A group of 50 countries have committed to develop climate-resilient and low-carbon health systems at the UN Climate Change Conference in Glasgow (COP26), in response to growing evidence of the impact of climate change on people’s health.
The governments of these 50 countries, which include some of those most vulnerable to the health harms caused by climate change as well as some of the world’s biggest carbon emitters, have committed to take concrete steps towards creating climate-resilient health systems.
Forty-five of these countries have also committed to transform their health systems to be more sustainable and low-carbon. Fourteen have set a target date to reach net zero carbon emissions on or before 2050.
The commitments were made as part of the COP26 Health Programme, a partnership between the UK government, the World Health Organization (WHO), the United Nations Framework Convention on Climate Change (UNFCCC) Climate Champions and health groups, such as Health Care Without Harm.
“The future of health must be built on health systems that are resilient to the impacts of epidemics, pandemics and other emergencies, but also to the impacts of climate change, including extreme weather events and the increasing burden of various diseases related to air pollution and our warming planet,” said Dr Tedros Adhanom Ghebreyesus, Director-General of the World Health Organization.
“Health systems must also be part of the solution, by reducing carbon emissions. We applaud those countries that have committed to building climate-resilient and low-carbon health systems, and we hope to see many others following their lead in the near future.”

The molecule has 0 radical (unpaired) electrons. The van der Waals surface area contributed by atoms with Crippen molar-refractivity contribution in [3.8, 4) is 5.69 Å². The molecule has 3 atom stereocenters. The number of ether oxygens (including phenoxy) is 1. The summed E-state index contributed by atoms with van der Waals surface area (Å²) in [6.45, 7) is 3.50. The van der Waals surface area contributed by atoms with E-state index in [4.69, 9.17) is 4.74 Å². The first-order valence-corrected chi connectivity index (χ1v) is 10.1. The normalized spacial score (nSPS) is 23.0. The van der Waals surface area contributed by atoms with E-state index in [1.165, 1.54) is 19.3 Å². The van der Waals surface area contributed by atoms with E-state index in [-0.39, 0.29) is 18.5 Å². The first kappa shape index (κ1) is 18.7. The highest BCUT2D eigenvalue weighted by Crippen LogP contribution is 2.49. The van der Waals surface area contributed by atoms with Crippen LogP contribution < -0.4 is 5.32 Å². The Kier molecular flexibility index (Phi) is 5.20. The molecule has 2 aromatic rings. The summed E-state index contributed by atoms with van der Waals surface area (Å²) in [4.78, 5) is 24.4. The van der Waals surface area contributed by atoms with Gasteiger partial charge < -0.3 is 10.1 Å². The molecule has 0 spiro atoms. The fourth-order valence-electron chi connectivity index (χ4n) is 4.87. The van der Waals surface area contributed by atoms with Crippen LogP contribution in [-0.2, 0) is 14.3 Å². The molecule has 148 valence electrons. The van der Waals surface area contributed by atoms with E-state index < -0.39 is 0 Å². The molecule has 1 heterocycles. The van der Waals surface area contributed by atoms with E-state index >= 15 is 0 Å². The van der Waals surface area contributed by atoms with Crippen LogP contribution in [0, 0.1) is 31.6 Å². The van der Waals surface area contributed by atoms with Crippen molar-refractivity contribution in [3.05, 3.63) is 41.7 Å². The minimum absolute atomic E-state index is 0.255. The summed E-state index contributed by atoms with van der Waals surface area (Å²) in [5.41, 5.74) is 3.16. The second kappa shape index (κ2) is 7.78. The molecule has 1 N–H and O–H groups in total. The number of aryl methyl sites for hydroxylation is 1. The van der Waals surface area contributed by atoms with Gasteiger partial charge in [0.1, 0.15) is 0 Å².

Countries that have committed to achieving low-carbon, sustainable health systems include Argentina, Fiji, Malawi, Spain, the United Arab Emirates, the United States of America and 39 others. Countries that have committed to enhance the climate resilience of their health systems include Bangladesh, Ethiopia, the Maldives, the Netherlands, and 45 others.
The government of Fiji, for example, is responding to the increase in cyclones, flash floods, and rising sea levels causing lack of drinking water due to saltwater intrusion, by building more climate-resilient health infrastructure, strengthening the health workforce, and providing health care facilities with sustainable energy services.
“The message from WHO and health professionals around the globe is clear: climate change is a huge health challenge and we need to act now. I’m really pleased to see so many countries prioritising this issue through the COP26 Health Programme and their level of ambition. Strong leadership from the health sector is vital to make sure we protect our populations from the impacts of climate change by enhancing the climate resilience of health systems, and by reducing emissions from the health sector,” said Wendy Morton, Minister for Europe and Americas, in the United Kingdom’s Foreign, Commonwealth and Development Office.
The country commitments come off the back of a WHO survey, launched this week, which shows that the majority of countries now include health in their national climate plans to the Paris Agreement, but that plans often still lack detailed health actions or support mechanisms.
“These government commitments exemplify the growing global health movement for climate action. Around the world doctors, nurses, hospitals, health systems and ministries of health are reducing their climate footprint, becoming more resilient and advocating for a just transition that puts health at the centre of a decarbonized civilization,” said Josh Karliner, International Director of Program and Strategy of Health Care Without Harm.
In addition to the national commitments, 54 institutions from 21 countries representing more than 14,000 hospitals and health centres have joined the UNFCCC Race to Zero and committed to achieving net zero emissions.
A record number of health leaders are participating at the COP26 UN climate conference, and more than 45 million health professionals, representing two thirds of the world’s health workforce, have signed a letter urging governments to take stronger action, noting that “hospitals, clinics and communities around the world have already been responding to the health harms caused by climate change”.
About the COP26 Health Programme